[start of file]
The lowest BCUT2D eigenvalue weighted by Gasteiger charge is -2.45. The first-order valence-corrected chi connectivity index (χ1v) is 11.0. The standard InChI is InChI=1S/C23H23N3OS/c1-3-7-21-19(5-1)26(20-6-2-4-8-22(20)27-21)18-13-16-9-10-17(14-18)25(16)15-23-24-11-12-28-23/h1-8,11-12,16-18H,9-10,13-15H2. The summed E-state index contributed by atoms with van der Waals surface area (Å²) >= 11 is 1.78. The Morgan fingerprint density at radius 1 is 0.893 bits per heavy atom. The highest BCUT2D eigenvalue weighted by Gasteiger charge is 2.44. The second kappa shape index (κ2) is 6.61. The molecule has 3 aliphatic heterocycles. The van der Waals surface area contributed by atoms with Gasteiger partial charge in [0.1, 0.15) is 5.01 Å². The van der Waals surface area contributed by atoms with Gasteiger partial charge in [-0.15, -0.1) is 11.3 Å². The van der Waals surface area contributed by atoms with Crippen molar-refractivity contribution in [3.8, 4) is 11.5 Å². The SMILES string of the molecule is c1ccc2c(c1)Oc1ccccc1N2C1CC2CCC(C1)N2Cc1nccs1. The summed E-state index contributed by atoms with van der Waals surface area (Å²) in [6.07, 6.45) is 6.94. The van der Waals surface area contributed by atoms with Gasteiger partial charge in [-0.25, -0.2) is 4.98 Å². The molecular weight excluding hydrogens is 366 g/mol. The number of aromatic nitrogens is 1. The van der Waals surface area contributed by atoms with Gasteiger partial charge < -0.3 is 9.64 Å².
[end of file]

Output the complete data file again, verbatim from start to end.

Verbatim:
The lowest BCUT2D eigenvalue weighted by Gasteiger charge is -2.45. The first-order valence-corrected chi connectivity index (χ1v) is 11.0. The standard InChI is InChI=1S/C23H23N3OS/c1-3-7-21-19(5-1)26(20-6-2-4-8-22(20)27-21)18-13-16-9-10-17(14-18)25(16)15-23-24-11-12-28-23/h1-8,11-12,16-18H,9-10,13-15H2. The summed E-state index contributed by atoms with van der Waals surface area (Å²) >= 11 is 1.78. The Morgan fingerprint density at radius 1 is 0.893 bits per heavy atom. The highest BCUT2D eigenvalue weighted by Gasteiger charge is 2.44. The second kappa shape index (κ2) is 6.61. The molecule has 3 aliphatic heterocycles. The van der Waals surface area contributed by atoms with Gasteiger partial charge in [0.1, 0.15) is 5.01 Å². The van der Waals surface area contributed by atoms with Gasteiger partial charge in [-0.15, -0.1) is 11.3 Å². The van der Waals surface area contributed by atoms with Crippen molar-refractivity contribution in [3.8, 4) is 11.5 Å². The SMILES string of the molecule is c1ccc2c(c1)Oc1ccccc1N2C1CC2CCC(C1)N2Cc1nccs1. The summed E-state index contributed by atoms with van der Waals surface area (Å²) in [6.07, 6.45) is 6.94. The van der Waals surface area contributed by atoms with Gasteiger partial charge in [-0.25, -0.2) is 4.98 Å². The molecular weight excluding hydrogens is 366 g/mol. The number of aromatic nitrogens is 1. The van der Waals surface area contributed by atoms with Gasteiger partial charge < -0.3 is 9.64 Å².